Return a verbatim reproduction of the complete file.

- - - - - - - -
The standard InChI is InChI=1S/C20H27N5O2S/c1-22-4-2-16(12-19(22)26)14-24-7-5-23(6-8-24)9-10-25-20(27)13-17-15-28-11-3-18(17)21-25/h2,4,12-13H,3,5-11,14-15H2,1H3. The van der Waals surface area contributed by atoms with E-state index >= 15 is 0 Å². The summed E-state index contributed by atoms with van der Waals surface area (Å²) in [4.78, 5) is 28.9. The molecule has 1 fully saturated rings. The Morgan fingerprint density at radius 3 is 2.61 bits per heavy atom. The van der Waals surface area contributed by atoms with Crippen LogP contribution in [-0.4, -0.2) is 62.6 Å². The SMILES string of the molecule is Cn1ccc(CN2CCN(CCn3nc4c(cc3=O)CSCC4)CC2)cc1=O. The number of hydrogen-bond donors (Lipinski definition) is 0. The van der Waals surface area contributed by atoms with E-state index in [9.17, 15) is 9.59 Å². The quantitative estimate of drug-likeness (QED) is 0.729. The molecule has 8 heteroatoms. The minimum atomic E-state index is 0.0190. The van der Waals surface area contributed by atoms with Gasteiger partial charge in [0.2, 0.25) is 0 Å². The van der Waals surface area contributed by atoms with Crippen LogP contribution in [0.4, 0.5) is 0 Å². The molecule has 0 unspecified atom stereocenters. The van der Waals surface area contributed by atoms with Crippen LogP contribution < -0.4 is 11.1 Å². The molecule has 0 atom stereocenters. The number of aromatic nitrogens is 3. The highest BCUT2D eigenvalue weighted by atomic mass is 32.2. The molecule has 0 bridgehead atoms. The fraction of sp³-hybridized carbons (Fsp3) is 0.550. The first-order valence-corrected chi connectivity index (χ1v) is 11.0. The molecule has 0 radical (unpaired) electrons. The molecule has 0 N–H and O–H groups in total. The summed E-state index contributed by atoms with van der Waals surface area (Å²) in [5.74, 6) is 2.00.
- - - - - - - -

The standard InChI is InChI=1S/C20H27N5O2S/c1-22-4-2-16(12-19(22)26)14-24-7-5-23(6-8-24)9-10-25-20(27)13-17-15-28-11-3-18(17)21-25/h2,4,12-13H,3,5-11,14-15H2,1H3. The van der Waals surface area contributed by atoms with E-state index >= 15 is 0 Å². The summed E-state index contributed by atoms with van der Waals surface area (Å²) in [4.78, 5) is 28.9. The molecule has 1 fully saturated rings. The Morgan fingerprint density at radius 3 is 2.61 bits per heavy atom. The van der Waals surface area contributed by atoms with Crippen LogP contribution in [-0.4, -0.2) is 62.6 Å². The SMILES string of the molecule is Cn1ccc(CN2CCN(CCn3nc4c(cc3=O)CSCC4)CC2)cc1=O. The number of hydrogen-bond donors (Lipinski definition) is 0. The van der Waals surface area contributed by atoms with E-state index in [9.17, 15) is 9.59 Å². The quantitative estimate of drug-likeness (QED) is 0.729. The molecule has 8 heteroatoms. The minimum atomic E-state index is 0.0190. The van der Waals surface area contributed by atoms with Gasteiger partial charge in [0.2, 0.25) is 0 Å². The van der Waals surface area contributed by atoms with Crippen LogP contribution in [0.4, 0.5) is 0 Å². The molecule has 0 unspecified atom stereocenters. The van der Waals surface area contributed by atoms with Crippen LogP contribution < -0.4 is 11.1 Å². The molecule has 0 atom stereocenters. The number of aromatic nitrogens is 3. The highest BCUT2D eigenvalue weighted by atomic mass is 32.2. The molecule has 0 bridgehead atoms. The fraction of sp³-hybridized carbons (Fsp3) is 0.550. The first-order valence-corrected chi connectivity index (χ1v) is 11.0. The molecule has 0 radical (unpaired) electrons. The molecule has 0 N–H and O–H groups in total. The summed E-state index contributed by atoms with van der Waals surface area (Å²) in [5.74, 6) is 2.00.